On the other hand, fifth edition has twelve classes (thirteen if you include Artificer from Tasha’s), with lots of variants of each, and over 50 playable races (from a quick scroll through on D&D Beyond just now). Even the basic Players Handbook has nine races. So many options just to get started! There are also all the backgrounds and the different skills which have different uses (and encourage shopping around – “I’m proficient in animal handling. How can I use this here?”
However, it uses the d20 system. Everything is based on “roll d20, add your modifiers and if you have the required number or more you succeed.” Everyone uses the same XP table, and it’s just earned by doing things, which gives more flexibility in how it can be awarded. Spellcasting uses charges of spell-casting power, so you can memorise a variety of spells without having to be sure how many times you will want to use each. Memorising Detect Magic doesn’t affect how many times you can cast Magic Missile.
BECMI is renowned for being deadlier, particularly at lower levels, which can be off-putting. 5e is also noted for being deadly at level 1 or 2, but there are so many things which make it more survivable – death saving throws, overnight healing. In fact, to my mind it actually goes too far the other way with healing. If you can just go to sleep and all injuries are wiped out, there are far fewer consequences for being reckless. But 5e also has attack of opportunity, which makes it harder to get out of a fight and encourages slugging it out to the death.
However, 5e is also the one that the most people know, and is the most transferable, so from that point of view it is probably the better version to start with unless you know everyone is only going to play at the same table.
Having said all that, as long as the DM/GM knows sufficiently what they are doing, what I always say to new players is “it’s simple. I’ll describe a situation. Imagine you’re in the situation and tell me what you want to do. I’ll work out the mechanics and tell you whether it’s possible, and what to do next.”
From the point of view of a first adventure, the aforementioned “The Fall of Silverpine Watch” was designed by The Angry GM as an introduction to D&D fifth edition, and it’s available free from his site. It builds things up gradually – role playing, a basic combat, some encounters which build on particular skills, some clues and investigation, and then the main scenario which again is structured to take the players through different situations and build their confidence and repertoire. In my experience it usually takes 3-4 2-3 hour sessions to complete.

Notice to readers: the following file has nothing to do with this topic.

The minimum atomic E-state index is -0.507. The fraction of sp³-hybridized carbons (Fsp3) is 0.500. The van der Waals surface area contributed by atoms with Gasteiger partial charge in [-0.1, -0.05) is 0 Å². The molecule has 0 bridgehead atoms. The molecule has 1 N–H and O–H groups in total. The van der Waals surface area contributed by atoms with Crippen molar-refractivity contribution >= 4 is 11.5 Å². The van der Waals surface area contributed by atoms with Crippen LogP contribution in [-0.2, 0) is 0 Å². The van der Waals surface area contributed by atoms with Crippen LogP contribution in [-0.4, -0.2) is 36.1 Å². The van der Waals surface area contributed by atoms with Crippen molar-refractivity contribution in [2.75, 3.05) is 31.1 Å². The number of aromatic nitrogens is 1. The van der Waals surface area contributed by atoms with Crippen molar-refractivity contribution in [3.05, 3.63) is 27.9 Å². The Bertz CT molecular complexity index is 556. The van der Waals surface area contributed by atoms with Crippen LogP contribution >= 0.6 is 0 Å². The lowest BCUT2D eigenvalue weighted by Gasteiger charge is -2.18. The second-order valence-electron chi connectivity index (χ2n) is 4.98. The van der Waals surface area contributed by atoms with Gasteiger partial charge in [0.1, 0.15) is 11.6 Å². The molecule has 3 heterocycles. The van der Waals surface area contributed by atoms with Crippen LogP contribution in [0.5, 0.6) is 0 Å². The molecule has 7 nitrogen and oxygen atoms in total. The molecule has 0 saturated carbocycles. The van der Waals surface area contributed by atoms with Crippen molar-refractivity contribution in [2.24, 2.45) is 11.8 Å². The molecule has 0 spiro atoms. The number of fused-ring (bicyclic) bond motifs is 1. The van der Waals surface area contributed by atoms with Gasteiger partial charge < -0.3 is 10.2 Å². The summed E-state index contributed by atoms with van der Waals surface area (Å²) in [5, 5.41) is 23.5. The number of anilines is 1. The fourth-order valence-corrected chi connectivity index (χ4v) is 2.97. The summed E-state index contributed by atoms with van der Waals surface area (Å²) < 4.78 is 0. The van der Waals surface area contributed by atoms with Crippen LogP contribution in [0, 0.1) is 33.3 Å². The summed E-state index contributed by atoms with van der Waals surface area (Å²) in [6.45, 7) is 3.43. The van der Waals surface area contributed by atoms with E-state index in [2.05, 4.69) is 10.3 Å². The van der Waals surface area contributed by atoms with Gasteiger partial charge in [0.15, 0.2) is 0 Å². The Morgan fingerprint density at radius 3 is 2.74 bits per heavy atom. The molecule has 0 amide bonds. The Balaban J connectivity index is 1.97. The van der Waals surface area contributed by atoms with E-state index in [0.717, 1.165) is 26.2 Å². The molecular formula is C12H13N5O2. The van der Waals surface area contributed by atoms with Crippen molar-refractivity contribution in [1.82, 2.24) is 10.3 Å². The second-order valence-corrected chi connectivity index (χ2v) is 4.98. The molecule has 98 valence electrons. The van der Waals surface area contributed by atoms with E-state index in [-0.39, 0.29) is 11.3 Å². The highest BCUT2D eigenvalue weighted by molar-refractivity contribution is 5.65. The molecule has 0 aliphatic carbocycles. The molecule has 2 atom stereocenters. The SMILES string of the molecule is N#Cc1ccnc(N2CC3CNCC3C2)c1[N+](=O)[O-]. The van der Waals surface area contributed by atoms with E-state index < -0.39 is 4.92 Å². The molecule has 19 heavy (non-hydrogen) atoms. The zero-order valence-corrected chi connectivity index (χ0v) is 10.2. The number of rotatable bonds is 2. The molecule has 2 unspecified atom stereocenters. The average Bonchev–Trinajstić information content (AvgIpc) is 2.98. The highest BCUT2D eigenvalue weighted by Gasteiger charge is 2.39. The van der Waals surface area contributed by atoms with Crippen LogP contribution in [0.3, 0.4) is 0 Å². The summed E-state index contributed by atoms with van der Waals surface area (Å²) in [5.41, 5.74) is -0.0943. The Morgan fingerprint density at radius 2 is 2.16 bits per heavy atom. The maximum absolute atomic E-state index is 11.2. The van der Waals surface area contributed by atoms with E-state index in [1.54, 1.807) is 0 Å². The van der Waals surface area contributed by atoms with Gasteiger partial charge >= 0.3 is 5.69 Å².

Day 3 – when were you first introduced to RPGs?
I’ll take this as part of week two, along with the other prompts about getting started.
Day 4: Where would you host a first game?
Wherever works… As I said on Day 1, I’ve done both online and at Red Dice Games in Leith. I really depends where the players are.
In some ways online is easier because you don’t have to worry about getting there, but there always seem to be technical complications, and it all feels just that bit slower with more friction, so I do prefer the immediacy of face-to-face.
I’d like to try getting involved in the Edinburgh Branch of the RolePlay Haven, but they meet on Wednesdays, and I am busy running dancing that night…
Day 5: Why will they like this game?
Who could not enjoy D&D? (Okay, my wife and daughter for two…)
People having a first game with me will enjoy it because I focus on the fun and the story, while still keeping enough of a grasp on the rules that it’s not just make-believe. I’ll probably be running The Fall of Silverpine Watch, which I’ve run several times now, and it introduces the skills gradually, provides interesting challenges and puzzles, and gives a sense of achievement when successfully completed.
I try not to take it too seriously, and don’t expect them to know the rules – I see it as part of my job to stay on top of them and bring them in as the players need them. So there’s low pressure (apart from the pressure introduced by the situation and the story) and the players can focus on being their characters, working through the situation, and having fun with it.
Day 6: How can we get more people playing RPGs?
Ah, the perennial question which every group asks… We have the same question with Scottish Country Dancing, and it’s rather more urgent for us.
I keep seeing more people asking for games, who I would love to accommodate but can’t, so I think there isn’t too much of a problem. The various Discord communities I am part of are so busy I can’t keep up with the conversations – even just overnight – and similarly the Twitterverse. I think the play livestreams helps raise the awareness very well, and actually we don’t have too much of a problem.
Day 7: Describe a cool part of a system that you love
Wow – that’s definitely a blog post in itself. I’ll take it separately, and probably later out of order. I’ve been planning for a while to talk about the BECMI War Machine mass combat rules, and this is the perfect prompt for that.
So that’s week one (and we’re already into day 9/week 2). Come back in a few days for my week 2 compilation.